2

I am running into following error:

version GLIBC_2.14 not found 
version GLIBC_2.15 not found

when trying to install software I need.

Therefore, I decided to upgrade libc6 on my debian (Linux nn15.project.org 3.2.0-4-amd64 #1 SMP Debian 3.2.46-1 x86_64 GNU/Linux).

I found the libc6 package in this page and I guess I probably need unstable version.

My questions are following:

  1. How do I install specific version? So far I only used apt-get install package,
  2. without specifying which one.which version should I use?
  3. What's the difference between libc6-amd64, libc6-dbg, libc6-dev and others?

I am using: Distributor ID: Debian Description: Debian GNU/Linux 7.1 (wheezy) Release: 7.1 Codename: wheezy

  • What vesion of Debian are you running? Run lsb_release -a to find out. In general, upgrading libc6 (the C library) above the version available in your system is not a good idea and may break your system. – Faheem Mitha Feb 4 '14 at 19:46
  • @FaheemMitha thanks, I updated my question. I am using wheezy. – Perlnika Feb 4 '14 at 20:14
1

As @faheem-mitha shared it isn't a good idea to just randomly upgrade your glibc package as you may run into other problems.

If however, you still want to give it a go, the unstable version which you would looking for is now in the stable/jessie version.

So the first thing you would need to check is if the libc6 release you require is in backports. See backports.debian.org . If however, it is not there then

You would need to add to add the jessie repositories in addition to the wheezy repositories which you have already got in your /etc/apt/sources.list

Along with that, you would also have to explicitly give valuation in /etc/apt/preferences stating which sources have more of a weight-age than others.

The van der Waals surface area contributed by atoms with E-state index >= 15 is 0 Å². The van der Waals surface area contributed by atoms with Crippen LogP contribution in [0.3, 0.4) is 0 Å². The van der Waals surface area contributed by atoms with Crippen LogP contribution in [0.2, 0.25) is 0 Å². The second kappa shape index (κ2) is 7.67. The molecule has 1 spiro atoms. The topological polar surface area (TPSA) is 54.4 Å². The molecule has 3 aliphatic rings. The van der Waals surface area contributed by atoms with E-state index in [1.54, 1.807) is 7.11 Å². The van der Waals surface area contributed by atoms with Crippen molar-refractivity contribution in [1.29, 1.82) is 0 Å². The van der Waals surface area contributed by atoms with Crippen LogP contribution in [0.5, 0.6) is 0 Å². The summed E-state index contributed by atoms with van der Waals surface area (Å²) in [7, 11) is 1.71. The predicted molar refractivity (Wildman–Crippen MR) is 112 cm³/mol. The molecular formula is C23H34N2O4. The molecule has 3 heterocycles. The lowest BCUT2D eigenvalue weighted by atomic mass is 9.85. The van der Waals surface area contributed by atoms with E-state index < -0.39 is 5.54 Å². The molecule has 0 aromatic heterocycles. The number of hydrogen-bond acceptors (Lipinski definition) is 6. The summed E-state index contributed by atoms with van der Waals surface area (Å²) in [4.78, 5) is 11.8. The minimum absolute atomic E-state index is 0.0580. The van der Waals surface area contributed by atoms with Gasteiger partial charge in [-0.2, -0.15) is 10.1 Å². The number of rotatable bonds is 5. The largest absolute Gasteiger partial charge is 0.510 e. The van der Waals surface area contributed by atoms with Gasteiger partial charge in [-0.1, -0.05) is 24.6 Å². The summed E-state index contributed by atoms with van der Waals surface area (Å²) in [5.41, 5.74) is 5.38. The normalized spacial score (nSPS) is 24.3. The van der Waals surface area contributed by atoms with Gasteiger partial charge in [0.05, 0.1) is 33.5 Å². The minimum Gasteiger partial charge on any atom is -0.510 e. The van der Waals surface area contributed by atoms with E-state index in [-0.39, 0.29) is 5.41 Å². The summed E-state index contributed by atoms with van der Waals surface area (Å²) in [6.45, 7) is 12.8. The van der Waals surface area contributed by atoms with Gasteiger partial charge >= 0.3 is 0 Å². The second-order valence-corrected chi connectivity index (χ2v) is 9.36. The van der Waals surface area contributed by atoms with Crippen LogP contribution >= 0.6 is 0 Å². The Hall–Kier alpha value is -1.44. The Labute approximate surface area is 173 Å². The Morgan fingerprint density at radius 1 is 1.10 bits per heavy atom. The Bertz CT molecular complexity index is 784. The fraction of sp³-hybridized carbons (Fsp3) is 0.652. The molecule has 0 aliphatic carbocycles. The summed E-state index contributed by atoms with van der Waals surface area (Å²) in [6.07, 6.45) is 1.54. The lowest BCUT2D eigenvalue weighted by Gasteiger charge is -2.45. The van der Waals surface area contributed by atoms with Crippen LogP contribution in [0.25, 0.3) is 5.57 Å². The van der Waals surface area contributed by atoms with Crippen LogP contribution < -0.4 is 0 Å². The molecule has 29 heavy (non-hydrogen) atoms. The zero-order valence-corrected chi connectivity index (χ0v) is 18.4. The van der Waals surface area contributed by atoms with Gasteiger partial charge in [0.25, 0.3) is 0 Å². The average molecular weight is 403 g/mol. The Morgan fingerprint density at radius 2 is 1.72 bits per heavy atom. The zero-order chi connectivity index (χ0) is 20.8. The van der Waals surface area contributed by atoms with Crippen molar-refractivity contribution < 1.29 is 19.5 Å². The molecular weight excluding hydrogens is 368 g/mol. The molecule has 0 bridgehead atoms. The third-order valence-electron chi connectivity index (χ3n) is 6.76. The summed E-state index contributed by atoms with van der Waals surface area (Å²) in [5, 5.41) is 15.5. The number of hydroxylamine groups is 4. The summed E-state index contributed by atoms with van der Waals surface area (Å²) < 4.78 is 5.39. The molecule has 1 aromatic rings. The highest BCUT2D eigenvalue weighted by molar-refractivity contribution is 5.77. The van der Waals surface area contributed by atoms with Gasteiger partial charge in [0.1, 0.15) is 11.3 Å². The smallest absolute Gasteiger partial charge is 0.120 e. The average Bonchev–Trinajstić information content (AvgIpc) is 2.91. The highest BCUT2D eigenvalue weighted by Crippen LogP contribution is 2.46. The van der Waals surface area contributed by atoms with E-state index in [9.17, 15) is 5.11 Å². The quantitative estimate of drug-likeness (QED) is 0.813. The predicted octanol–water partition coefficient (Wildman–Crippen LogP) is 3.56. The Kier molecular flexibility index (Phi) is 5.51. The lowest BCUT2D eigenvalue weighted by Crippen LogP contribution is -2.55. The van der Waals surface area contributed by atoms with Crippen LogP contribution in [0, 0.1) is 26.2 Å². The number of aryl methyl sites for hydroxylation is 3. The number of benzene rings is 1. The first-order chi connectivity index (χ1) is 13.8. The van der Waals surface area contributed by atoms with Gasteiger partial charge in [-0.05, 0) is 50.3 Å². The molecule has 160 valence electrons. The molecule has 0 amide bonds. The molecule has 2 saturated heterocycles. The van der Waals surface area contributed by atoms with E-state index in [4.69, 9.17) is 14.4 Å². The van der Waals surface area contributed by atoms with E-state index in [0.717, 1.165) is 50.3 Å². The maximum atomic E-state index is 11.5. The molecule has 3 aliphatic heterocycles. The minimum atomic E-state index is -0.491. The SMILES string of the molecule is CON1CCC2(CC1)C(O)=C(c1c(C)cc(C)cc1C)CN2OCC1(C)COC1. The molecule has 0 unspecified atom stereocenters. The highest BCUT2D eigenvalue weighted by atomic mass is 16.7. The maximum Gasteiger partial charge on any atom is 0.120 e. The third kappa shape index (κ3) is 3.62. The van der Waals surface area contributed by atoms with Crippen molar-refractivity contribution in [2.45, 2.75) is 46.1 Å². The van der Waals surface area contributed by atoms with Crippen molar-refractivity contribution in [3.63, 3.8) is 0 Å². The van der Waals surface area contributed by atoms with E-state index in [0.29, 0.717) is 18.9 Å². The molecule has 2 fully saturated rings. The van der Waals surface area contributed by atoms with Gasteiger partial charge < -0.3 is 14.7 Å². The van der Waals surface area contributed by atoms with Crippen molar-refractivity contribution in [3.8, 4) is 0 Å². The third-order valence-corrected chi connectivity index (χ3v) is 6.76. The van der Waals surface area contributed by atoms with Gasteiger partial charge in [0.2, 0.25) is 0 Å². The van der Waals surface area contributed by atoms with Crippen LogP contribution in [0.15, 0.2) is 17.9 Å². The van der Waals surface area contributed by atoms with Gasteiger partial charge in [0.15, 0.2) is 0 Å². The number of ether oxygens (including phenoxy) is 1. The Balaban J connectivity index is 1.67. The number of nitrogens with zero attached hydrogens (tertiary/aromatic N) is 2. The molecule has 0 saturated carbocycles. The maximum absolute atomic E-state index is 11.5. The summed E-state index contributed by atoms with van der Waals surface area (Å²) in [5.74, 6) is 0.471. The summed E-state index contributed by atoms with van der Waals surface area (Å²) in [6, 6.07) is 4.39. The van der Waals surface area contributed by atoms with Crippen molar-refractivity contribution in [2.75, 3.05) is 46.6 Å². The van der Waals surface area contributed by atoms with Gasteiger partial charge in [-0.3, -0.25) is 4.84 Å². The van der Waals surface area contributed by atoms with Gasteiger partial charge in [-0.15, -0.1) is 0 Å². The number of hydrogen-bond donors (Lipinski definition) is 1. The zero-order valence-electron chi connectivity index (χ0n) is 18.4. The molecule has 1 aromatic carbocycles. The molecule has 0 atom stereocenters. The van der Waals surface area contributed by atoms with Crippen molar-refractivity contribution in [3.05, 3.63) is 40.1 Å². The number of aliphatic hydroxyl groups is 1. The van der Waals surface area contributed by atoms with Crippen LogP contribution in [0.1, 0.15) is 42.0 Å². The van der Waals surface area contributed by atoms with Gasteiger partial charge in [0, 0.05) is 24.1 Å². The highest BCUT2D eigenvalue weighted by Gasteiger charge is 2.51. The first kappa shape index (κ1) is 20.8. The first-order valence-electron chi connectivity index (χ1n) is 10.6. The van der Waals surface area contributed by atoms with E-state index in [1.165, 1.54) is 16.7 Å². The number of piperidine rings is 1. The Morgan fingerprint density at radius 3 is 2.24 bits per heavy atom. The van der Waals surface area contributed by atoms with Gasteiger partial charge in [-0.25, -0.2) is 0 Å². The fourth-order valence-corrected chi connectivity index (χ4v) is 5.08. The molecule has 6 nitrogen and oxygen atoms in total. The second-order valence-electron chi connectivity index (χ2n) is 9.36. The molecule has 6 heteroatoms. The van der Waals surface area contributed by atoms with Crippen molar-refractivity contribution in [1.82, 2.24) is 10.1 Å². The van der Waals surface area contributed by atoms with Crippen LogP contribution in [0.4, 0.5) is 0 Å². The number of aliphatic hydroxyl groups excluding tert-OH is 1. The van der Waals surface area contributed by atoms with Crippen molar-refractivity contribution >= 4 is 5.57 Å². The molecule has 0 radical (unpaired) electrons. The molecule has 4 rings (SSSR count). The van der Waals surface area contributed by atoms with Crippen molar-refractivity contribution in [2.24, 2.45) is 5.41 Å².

See https://wiki.debian.org/AptPreferences for explanation.

Whether you are running backports or running any other version besides the version you are running (i.e. wheezy) it is a good idea or practice to have pin-priority so that by mistake a certain version does not get installed.

After doing that, do a sudo aptitude update

Once that is done you can see which versions of libc6 are installable/gettable on your system by doing either $apt-show-versions -a $PACKAGENAME or $apt-cache policy $PACKAGENAME

For instance at my end :-

$ apt-cache policy libc6
libc6:
  Installed: 2.21-0experimental1
  Candidate: 2.21-0experimental1
  Version table:
 *** 2.21-0experimental1 100
          1 http://httpredir.debian.org/debian experimental/main amd64 Packages
        100 /var/lib/dpkg/status
     2.19-20 990
        990 http://httpredir.debian.org/debian testing/main amd64 Packages
        100 http://httpredir.debian.org/debian unstable/main amd64 Packages

Now for installing a specific version you do :-

$sudo aptitude install libc6=2.21-0experimental1 . It is a certainty that there would be other packages which would also need to be upgraded otherwise they would complain. Upgrade all the packages which complain and once they have cleanly installed, reboot the system, run $sudo aptitude autoclean once and you are in business.

As far as differences between the various libc6 packages are concerned, each binary package performs a little different functionality. For e.g. -dbg is in case the c library has a bug and needs to be debugged, similarly -dev is used if you want to compile a program which needs the updated libc6 library and so on and so forth.

You can use $aptitude show $PACKAGENAME to find more about a package.

Your Answer

By clicking “Post Your Answer”, you agree to our terms of service, privacy policy and cookie policy

Not the answer you're looking for? Browse other questions tagged or ask your own question.